Alumni Column: Proximity vs. Proxy–Progress?


It’s said that old, married couples think alike. They finish each other’s sentences, anticipate each other’s thoughts and develop near-telepathic communication.

Nature or nurture? Behavioral science says extended exposure to one another’s habits yields “mirroring” behavior. Neuroscience suggests something else: an actual melding of brain waves, or some other biologically-generated transmission that literally creates a mutual, exclusive and unspoken language bridge between people.

Whatever the source, there is incontrovertible evidence that an elevated exchange of communication — both output and receptivity — occurs when people become familiar with one another and spend time together in close, physical proximity.

As a veteran communications professional, I can vouch for the fact that the best creative work invariably comes of sweaty and cramped “war-rooms,” where high-IQ, high-energy brains work feverishly

close together.

Unfortunately, today I work mostly with “virtual teams.” It’s faster, easier and cheaper when we work alone and communicate electronically. But it’s just not the same creative thrill. “Magic” (camaraderie?) is lost along the way, and I’m never quite happy with the results.

Once, I had the pleasure of working with Dave Peterson (the guy who crafted Target’s cool, retro, graphically-captivating “bulls-eye” TV campaigns.) Dave crackled, twitched and ticked: he literally emanated visceral creative electricity. He drew, I wrote and ideas jumped between us like sparks across the gap in a circuit. Incredible synergy.

And for certain, it would NOT have happened via iPhone, Skype

or Webcast.

I’m not a techno-phobe. I just prefer the unlimited capacity of human head and heart — and believe the work of two heads and hearts, in close contact, are infinitely better than one! Glitzy, glamorous gadgets are what they are, and do what they do. But technology as a tool is simply no match for interpersonal communication, interaction or learning.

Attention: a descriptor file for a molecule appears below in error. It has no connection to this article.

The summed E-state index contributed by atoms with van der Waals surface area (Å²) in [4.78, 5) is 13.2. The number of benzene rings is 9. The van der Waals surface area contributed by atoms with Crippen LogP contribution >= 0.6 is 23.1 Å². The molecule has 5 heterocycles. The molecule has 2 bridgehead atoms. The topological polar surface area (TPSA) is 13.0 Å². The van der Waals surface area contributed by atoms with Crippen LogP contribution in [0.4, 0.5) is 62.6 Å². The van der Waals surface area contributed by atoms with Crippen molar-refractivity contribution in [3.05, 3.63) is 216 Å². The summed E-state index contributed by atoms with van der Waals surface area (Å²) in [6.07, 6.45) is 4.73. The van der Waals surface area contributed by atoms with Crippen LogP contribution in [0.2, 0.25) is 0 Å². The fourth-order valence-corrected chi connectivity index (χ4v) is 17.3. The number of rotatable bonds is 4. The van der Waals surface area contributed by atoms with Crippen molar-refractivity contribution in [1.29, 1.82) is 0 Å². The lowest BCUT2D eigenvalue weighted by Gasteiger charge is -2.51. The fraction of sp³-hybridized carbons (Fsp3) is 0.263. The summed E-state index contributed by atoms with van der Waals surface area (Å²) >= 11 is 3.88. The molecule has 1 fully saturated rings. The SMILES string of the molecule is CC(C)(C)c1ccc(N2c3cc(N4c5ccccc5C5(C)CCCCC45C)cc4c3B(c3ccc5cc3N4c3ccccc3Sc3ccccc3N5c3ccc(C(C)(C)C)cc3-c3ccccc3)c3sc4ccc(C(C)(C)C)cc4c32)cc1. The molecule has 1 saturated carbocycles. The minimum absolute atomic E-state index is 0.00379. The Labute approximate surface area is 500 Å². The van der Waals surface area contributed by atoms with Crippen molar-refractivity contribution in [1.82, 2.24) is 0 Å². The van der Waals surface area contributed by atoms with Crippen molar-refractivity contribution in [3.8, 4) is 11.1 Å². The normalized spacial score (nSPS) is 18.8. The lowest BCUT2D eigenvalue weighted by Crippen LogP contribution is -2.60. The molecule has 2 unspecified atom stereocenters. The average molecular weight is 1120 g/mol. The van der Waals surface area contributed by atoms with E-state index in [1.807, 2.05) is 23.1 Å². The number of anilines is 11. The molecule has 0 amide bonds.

In my pre-technology era as a Colgate student (yes, indeed, we’re talkin’ the days of “typewriters”), every class was an “experiential learning” pod. Provocative questions from peers, animated and approachable professors. The flow of information, conversation and communication was up, down and sideways. No doubt the classroom was buzzing with highly charged brain wave activity!

Today Colgate’s technological resources like the Ho Center 3-D Visionary Lab are mindboggling! And the university’s commitment to acquire “best of the best technology” is fantastic. However, I believe it is still the exceptional “interpersonal learning factor” that distinguishes Colgate from peer schools.

President Herbst speaks passionately of Colgate’s remarkable and valuable “sense of place.” And, within that place, critical face-to-face interactions that can be optimized—but never replaced—by technology.

How fortunate for students that Colgate endorses and supports intimate liberal arts environment! Because beyond rich, deep academic experiences, Colgate affords every student the (perhaps unrealized) benefit of learning how to be an exemplary interpersonal communicator—the hallmark of a true leader.

Technology’s exponential evolution will continue to change the ways people opt to communicate. But human reality will never change; there will never be a more powerful way to learn, share, create or understand one another than sitting down and talking, in close proximity.